With the election of a new president, there naturally is a lot of talk about what legislation we might expect from the Obama administration and substantial Democratic majority in Congress. High on everyone’s list is the Employee Free Choice Act — a bill that would make it easier for workers to form and join unions. But perhaps you are not convinced that unions are the solution to making things better for workers, either in your workplace or any workplace. Guess what: you should support the Employee Free Choice Act anyway, and here’s why:
The specter of EFCA passage has a lot of employers — and their advisors — running scared. Right now, employers who strongly oppose having unions in their workplace can hire specialists — let’s call them “unionbusters,” since that’s what they are — to use all legal and often illegal means to discourage workers from union organizing activity. Guest blogger Art Levine, in an article published last year called Unionbusting Confidential, talked about the strategies he learned about while attending one of the many seminars that law firms sponsor for employers who want to remain union-free:
What if we felt like saying a lot of anti-union stuff to our workers? [The presenter Michael] Lotito introduced a segment called â€śYou Can Say It.â€ť Could we tell our workers, for instance, that a union had held strike at a nearby facility only to find that all the strikers had been replacedâ€”and that the same could happen to the employees here? Sure, said Lotito. â€śItâ€™s lawful.â€ť He added, â€śWhat happens if this statement is a lie? They didnâ€™t have another strike, there were no replacements? Itâ€™s still lawful: The labor board doesnâ€™t really care if people are lying.â€ť
(See Unionbusting Confidential.) (Note: Obama’s appointments to the labor board (NLRB) might care a little more about employers’ lies than those appointed by George W. Bush, but I digress.)
However, some of the tactics unionbusters use to discourage union organizing simply aren’t going to fly under EFCA. Refusing to bargain is one of the tactics described by Levine, where employers say “Iâ€™m not inclined to agree to that proposal at this time” when they do not intend to agree to any proposal at any time. This strategy will be countered by a provision that allows either side to request mediation after 90 days with the sides at an impasse. (See Why Mediation and Arbitration Rules are Needed.)
One of the most egregious strategies, firing workers for union organizing, will also be penalized more heavily. Levine writes that employers are being advised,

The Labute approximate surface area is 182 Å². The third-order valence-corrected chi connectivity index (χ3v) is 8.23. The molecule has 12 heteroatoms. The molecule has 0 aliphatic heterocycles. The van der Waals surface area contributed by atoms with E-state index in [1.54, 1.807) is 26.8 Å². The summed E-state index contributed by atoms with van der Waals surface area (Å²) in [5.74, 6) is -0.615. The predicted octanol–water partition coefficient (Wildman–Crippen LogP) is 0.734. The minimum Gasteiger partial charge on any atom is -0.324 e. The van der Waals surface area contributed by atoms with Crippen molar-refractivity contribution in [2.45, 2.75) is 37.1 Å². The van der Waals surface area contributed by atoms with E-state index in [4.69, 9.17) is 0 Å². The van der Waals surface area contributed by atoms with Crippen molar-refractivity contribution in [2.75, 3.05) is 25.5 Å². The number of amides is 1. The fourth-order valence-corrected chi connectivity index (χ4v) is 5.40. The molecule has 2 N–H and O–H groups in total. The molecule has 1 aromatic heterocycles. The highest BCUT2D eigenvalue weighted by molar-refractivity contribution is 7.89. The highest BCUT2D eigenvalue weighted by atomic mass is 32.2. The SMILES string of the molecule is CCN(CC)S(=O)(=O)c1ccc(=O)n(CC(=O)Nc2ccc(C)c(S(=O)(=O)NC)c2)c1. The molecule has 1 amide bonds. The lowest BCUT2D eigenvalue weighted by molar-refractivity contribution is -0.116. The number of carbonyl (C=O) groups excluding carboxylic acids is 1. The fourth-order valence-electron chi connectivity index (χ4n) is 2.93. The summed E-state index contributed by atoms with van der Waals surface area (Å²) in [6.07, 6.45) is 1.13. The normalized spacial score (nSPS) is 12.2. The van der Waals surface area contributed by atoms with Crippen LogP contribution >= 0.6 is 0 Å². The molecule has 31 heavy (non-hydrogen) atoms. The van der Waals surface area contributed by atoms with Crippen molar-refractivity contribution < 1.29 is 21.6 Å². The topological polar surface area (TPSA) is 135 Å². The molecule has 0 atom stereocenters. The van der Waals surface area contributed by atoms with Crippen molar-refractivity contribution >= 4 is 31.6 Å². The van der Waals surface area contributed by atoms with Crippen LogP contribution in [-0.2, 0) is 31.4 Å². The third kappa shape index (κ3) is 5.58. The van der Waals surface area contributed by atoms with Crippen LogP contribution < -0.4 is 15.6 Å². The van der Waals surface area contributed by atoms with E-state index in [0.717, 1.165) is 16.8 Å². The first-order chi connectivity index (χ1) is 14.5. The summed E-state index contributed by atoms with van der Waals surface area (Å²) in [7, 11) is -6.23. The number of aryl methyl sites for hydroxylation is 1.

[Firing workers] was possible to do, said [Michael Stief of Jackson Lewis], as long as you were careful to do so for other reasons. â€śUnion sympathizers arenâ€™t entitled to any more protection than other workers,â€ť he explained. But the firing could not be linked to their union activity.
One survey estimates that employees are fired in up to 25% of organizing efforts. (See Why Stronger Penalties are Needed.) EFCA increases the damages due to fired workers to three times their back pay, and allows employees to go to court to enjoin their employers from taking punitive actions.
But what really makes EFCA a win-win for everyone? It’s that with the real threat of unionization, employers are going to be forced to make their workplaces better — to convince their employees that they don’t need unions. As one management lawyer recently pointed out, apparently with no sense of irony,
Making nonunion workplaces better for employees could be the real unintended consequence of the Employee Free Choice Act.
(See How Employers Can Mitigate ‘Card Check.’) (Hat tip to Matt Stoller of Open Left.)
This lawyer is encouraging employers to develop programs now “that will be better than
anything a union could provide, including steps to increase employee involvement and to allow peer resolution of disputes.” Steps to increase employee involvement? Allowing peer resolution of disputes? All at a level better than unions? Those things all sound pretty good to me, and just maybe, they weren’t merely an “unintended consequence.”
According to Levine, unionbusters are already advising their employers to “institute an open-door policy with employees, encouraging them to air any grievances or concerns fully.” Because it’s the right thing to do? Not really — it’s so they can “sniff out whether there was unionization afoot.” But what if they had to do it for real?
Wouldn’t it be wonderful if employers and unions were finally engaged in a race to the top, instead of to the bottom? If the realities of competition made both the employer and the union be at the top of their games when making working conditions more hospitable? If workers finally had the upper hand when it comes to a more democratic and fair workplace?
Let’s put the unionbusters to work actually trying to make the workplace better. If they really believe that unions are bad for business, then they’re going to have to convince their employees that they’re genuinely willing to go the extra mile to make things better for their workers — farther than a union is likely to go. If they can’t make that case, then employees will finally have a real shot at forming a union and empowering themselves that way.
Either way, with EFCA’s passage, we have an unprecedented opportunity to get rid of some of the imbalances that currently exist. Because in this economic climate, with employers already laying off employees left and right, workers are otherwise going to be even more powerless, and the unionbusters even more empowered to ensure that employers don’t feel the sting like their workers do.
One Million Signatures for the Employee Free Choice Act: add your signature today!